When Valvur returned to London, he saw that some entrepreneurs already had found success with similar models in that market. But nobody had tried the sushi experiment in Canada.Falling 68 Floors
By this time Valvur had worked in international capital markets for eight or nine years, and his wife was ready to return to Toronto. Valvur agreed to the move — on the condition that she would let him quit his lucrative position in the corporate world and start his own venture.
When Valvur left Scotia Capital, he was working on the 68th floor of a Toronto office tower. “It was a beautiful room with a view all over the city,” Valvur says. “You could see Niagara Falls from there.”
Bento Nouveau opened its first sushi outlet a short time later at the concourse level of the same office tower. Valvur says former colleagues would come down to eat lunch and congratulate him on his venture. But many did a poor job disguising their skepticism.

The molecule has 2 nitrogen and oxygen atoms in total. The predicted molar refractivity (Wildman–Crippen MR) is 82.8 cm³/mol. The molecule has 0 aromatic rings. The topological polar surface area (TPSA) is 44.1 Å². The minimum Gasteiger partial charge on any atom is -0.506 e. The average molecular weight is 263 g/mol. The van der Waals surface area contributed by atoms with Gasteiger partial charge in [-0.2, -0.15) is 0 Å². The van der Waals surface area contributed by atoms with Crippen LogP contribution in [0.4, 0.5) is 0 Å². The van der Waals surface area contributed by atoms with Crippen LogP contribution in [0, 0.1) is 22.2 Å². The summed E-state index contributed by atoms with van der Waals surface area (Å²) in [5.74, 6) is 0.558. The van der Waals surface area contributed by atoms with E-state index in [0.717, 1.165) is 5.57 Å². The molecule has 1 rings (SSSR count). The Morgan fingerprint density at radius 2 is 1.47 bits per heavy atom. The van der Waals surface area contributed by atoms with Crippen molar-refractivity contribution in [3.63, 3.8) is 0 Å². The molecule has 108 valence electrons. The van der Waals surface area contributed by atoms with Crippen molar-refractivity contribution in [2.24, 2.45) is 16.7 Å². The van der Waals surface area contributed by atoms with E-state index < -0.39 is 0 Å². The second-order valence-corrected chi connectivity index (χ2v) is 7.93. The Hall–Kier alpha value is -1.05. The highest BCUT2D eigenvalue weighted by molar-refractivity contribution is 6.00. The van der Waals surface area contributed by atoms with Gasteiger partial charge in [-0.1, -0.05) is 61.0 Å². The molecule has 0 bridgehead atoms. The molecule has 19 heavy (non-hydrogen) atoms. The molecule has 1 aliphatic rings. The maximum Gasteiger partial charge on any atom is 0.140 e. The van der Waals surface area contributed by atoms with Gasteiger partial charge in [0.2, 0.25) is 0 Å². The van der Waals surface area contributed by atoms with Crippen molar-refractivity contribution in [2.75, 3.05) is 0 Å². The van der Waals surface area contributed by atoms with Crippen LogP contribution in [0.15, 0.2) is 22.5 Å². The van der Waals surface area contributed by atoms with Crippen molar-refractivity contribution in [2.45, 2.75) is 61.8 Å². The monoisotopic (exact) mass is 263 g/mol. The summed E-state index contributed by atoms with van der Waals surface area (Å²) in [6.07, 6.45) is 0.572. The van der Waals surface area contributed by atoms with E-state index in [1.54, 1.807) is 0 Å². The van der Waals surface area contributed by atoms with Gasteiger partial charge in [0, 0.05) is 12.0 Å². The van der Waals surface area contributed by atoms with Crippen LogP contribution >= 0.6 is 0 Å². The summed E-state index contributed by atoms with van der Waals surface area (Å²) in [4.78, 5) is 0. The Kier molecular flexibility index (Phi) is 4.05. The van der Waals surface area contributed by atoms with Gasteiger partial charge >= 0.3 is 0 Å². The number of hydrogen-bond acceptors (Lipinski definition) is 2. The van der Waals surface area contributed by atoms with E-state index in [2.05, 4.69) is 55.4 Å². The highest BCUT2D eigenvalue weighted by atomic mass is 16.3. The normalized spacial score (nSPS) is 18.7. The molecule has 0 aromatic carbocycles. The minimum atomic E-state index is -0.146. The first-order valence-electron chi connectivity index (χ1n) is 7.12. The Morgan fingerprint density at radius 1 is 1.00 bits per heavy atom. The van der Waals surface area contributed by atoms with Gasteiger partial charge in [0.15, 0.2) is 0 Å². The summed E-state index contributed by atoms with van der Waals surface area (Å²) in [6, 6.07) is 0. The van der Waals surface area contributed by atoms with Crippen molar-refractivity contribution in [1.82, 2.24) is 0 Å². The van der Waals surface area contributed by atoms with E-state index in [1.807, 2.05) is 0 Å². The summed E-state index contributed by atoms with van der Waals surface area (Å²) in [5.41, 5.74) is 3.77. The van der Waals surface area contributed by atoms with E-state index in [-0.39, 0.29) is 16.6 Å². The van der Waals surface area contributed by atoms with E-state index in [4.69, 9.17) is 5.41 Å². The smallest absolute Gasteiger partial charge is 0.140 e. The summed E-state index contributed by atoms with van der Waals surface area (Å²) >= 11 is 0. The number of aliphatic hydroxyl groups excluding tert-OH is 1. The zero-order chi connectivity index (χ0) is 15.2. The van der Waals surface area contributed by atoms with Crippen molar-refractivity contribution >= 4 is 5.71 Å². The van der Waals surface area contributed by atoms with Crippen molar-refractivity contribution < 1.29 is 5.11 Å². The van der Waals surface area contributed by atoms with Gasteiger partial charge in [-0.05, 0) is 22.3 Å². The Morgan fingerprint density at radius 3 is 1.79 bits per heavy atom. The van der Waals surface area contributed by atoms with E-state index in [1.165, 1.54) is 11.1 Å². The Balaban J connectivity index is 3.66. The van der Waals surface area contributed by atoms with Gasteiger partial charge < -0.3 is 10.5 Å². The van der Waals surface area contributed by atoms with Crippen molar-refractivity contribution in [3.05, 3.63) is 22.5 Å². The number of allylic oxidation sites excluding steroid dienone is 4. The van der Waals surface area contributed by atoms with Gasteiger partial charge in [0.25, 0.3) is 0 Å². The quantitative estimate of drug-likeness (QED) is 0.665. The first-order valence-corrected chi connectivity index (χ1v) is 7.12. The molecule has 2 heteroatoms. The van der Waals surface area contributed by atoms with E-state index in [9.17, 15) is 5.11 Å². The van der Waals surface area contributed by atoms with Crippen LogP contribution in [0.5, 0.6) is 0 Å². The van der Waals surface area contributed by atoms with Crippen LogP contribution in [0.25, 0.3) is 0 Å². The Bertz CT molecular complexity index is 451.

“In the beginning there were a lot of doubters,” Valvur says. “That’s for sure.”
His box lunch business began expanding to shopping malls and other office towers, just like Valvur had projected. But a surprise boost in revenue came when supermarkets agreed to let Bento Nouveau open sushi counters inside their stores.
“I had no idea it was going to take off in the supermarkets the way it did,” he says. “Now the bulk of Bento Nouveau’s business is through supermarkets.”
By the time his venture attracted the attention of private equity investors, the venture had spread to more than 300 locations coast to coast.
Friends, family members and former co-workers who expressed doubts in the beginning started to adjust their opinions.
“Over the years it was fun to keep contact with everyone,” Valvur says. “They saw that it was actually a pretty good thing to do.”
[This article has been reproduced with permission from Knowledge Network, the online thought leadership platform for Thunderbird School of Global Management https://thunderbird.asu.edu/knowledge-network/]